Beardtongue Penstemon 'George Moon'

👤 Non-toxic to humans
🐾 Non-toxic to pets
🌸 Blooming
🍪 Not edible
‍🌱 Easy-care
penstemon 'George Moon'


Penstemon 'George Moon' is a garden perennial known for its striking flowers and foliage. This plant often stands out in garden borders due to its vibrant blooms. The blossoms are bell-shaped and typically have a rich, warm color palette. They display a gradient of hues from deep, saturated oranges and reds to lighter, sun-kissed yellows, truly making the flower spikes appear ablaze with color. The inside of the flowers may feature a contrasting throat, often striped or spotted with a different shade that can draw in pollinators like bees and hummingbirds. Below the flowers, the foliage of Penstemon 'George Moon' also adds to its beauty. The leaves are generally lance-shaped or narrow, with a lush green color that creates a lovely backdrop for the bright flowers. The plant may have a bushy habit, with stems that can elegantly arch under the weight of the blooming flowers. The overall form of the plant is often neat and compact, making it a versatile choice for various garden situations where its vivid display and hardy nature are desired. Its ornamental value is most pronounced when it's in full bloom, typically in the warmer months of the year, when the contrast between the rich floral colors and the green foliage is at its peak.

Plant Info
Common Problems

About this plant

  • memoNames

    • Synonyms

      Beardtongue, George Moon Penstemon.

    • Common names

      Penstemon 'George Moon'.

  • skullToxicity

    • To humans

      Penstemon 'George Moon', commonly referred to as Beardtongue, is not known to be toxic to humans. There is no widespread documentation of poisoning or adverse health effects resulting from ingesting or handling this plant. Consequently, if this plant is ingested, it is unlikely to cause harm, but like with any plant, individual allergic reactions or sensitivities are possible.

    • To pets

      Beardtongue does not have a known toxicity to pets such as dogs or cats. It is generally considered non-toxic, and there are no significant reports of poisoning in animals after ingesting parts of this plant. Therefore, if a pet were to ingest Beardtongue, it is not expected to experience poisoning or serious health issues, though individual sensitivities may still occur.

  • infoCharacteristics

    • Life cycle


    • Foliage type


    • Color of leaves


    • Flower color


    • Height

      2-3 feet (60-91 cm)

    • Spread

      1-2 feet (30-60 cm)

    • Plant type


    • Hardiness zones


    • Native area

      North America


  • money-bagGeneral Benefits

    • Attracts Pollinators: Penstemon 'George Moon' is known to attract bees, butterflies, and other beneficial pollinators to the garden.
    • Drought Tolerant: Once established, this plant is drought-resistant, making it suitable for xeriscaping and low-water gardens.
    • Easy to Grow: It is recognized for its ease of cultivation, requiring minimal maintenance once established in suitable conditions.
    • Long Blooming Season: Penstemon 'George Moon' offers a long blooming period, providing color and interest from late spring into summer.
    • Cold Hardy: This plant is capable of withstanding cold temperatures, making it a hardy choice for various climates.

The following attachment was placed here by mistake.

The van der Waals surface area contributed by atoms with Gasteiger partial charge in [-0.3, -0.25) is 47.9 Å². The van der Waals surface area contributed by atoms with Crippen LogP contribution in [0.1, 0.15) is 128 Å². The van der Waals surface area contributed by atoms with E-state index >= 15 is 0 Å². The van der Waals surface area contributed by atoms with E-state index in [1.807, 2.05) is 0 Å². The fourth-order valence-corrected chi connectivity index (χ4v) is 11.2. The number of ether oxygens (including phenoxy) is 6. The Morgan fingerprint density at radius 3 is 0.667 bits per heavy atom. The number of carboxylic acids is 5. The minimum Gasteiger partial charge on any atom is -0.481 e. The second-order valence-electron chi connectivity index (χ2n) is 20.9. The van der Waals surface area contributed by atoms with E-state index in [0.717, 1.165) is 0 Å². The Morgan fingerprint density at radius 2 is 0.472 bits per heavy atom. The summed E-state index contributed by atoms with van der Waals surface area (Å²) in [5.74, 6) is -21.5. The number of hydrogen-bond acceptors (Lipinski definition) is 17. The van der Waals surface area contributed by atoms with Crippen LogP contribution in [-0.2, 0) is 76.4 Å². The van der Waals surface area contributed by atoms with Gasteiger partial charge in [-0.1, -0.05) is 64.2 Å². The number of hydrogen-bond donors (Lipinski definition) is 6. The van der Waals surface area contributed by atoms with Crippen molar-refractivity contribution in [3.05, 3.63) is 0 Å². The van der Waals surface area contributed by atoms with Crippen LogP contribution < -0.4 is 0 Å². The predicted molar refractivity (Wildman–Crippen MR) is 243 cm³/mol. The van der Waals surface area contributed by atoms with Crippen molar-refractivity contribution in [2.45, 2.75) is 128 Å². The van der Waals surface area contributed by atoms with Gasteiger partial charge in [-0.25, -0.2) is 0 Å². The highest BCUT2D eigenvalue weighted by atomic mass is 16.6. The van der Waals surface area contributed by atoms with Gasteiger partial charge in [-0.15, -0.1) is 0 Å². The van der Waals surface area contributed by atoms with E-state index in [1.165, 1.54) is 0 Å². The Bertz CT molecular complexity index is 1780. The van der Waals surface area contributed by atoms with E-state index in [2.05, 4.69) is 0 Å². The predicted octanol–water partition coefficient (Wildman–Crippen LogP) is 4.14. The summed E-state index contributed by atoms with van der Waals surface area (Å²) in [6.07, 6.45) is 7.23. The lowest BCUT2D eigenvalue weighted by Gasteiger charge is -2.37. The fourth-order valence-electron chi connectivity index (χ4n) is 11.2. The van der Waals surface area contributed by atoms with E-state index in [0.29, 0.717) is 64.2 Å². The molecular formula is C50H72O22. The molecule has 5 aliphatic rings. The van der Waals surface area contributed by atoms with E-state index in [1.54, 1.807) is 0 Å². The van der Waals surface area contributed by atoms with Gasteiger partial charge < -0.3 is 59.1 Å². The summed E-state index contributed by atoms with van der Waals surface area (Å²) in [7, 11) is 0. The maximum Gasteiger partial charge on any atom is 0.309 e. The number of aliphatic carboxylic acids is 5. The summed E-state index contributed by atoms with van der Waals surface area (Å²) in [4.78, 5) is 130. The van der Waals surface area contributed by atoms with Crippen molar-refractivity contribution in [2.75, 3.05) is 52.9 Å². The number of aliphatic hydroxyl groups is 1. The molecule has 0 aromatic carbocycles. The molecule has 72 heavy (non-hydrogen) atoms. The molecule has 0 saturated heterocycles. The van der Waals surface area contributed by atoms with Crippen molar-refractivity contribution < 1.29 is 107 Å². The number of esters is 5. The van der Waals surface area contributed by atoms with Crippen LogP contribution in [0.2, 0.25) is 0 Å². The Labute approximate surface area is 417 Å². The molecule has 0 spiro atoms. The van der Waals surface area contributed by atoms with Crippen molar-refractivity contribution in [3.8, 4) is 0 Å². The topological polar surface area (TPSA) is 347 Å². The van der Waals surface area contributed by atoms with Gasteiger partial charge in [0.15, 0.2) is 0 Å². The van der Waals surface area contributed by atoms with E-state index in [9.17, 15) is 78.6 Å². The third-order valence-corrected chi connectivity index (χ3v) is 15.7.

• Landscape Focal Point: With its striking flowers and upright habit, Penstemon 'George Moon' serves as an eye-catching focal point in garden designs.
    • Soil Adaptability: It can tolerate a range of soil types as long as they provide good drainage.
    • Versatile Use: Suitable for use in borders, rock gardens, and as a specimen or accent plant.
    • Non-Invasive: Penstemon 'George Moon' is not known to be invasive, making it a responsible choice for controlled garden environments.

  • medicalMedical Properties

    This plant is not used for medical purposes.

  • windAir-purifying Qualities

    This plant is not specifically known for air purifying qualities.

  • leavesOther Uses

    • Penstemon 'George Moon' can be used in pressed flower art for its colorful blossoms which retain color well when dried.
    • The plant's dense growth habit makes it ideal as a low natural border or edging in landscaping projects.
    • Use cuttings of 'George Moon' to create an eye-catching, long-lasting bouquet due to its sturdy stems.
    • Dyers may use the flowers for obtaining natural dyes, experimenting to capture the plant's vivid hues in textiles.
    • 'George Moon' can be incorporated into sensory gardens for its textured foliage and attractive blossoms, providing a tactile and visual experience.
    • Penstemon can be used as a seasonal indicator in gardens since they bloom at a specific time of year, helping to track the progression of the seasons.
    • Photographers can utilize the vibrant 'George Moon' flowers as a natural backdrop for macro photography or portraits.
    • In culinary uses, the flowers may be used as delicate garnishes on desserts or salads, although it is important to verify they are free from pesticides and safe for consumption.
    • The plant may serve as an ecological barometer since certain species of Penstemon are known to be sensitive to environmental changes.
    • Enthusiasts of Penstemon, including 'George Moon', may take part in seed exchanges to cultivate rare or unusual varieties, promoting biodiversity and conservation.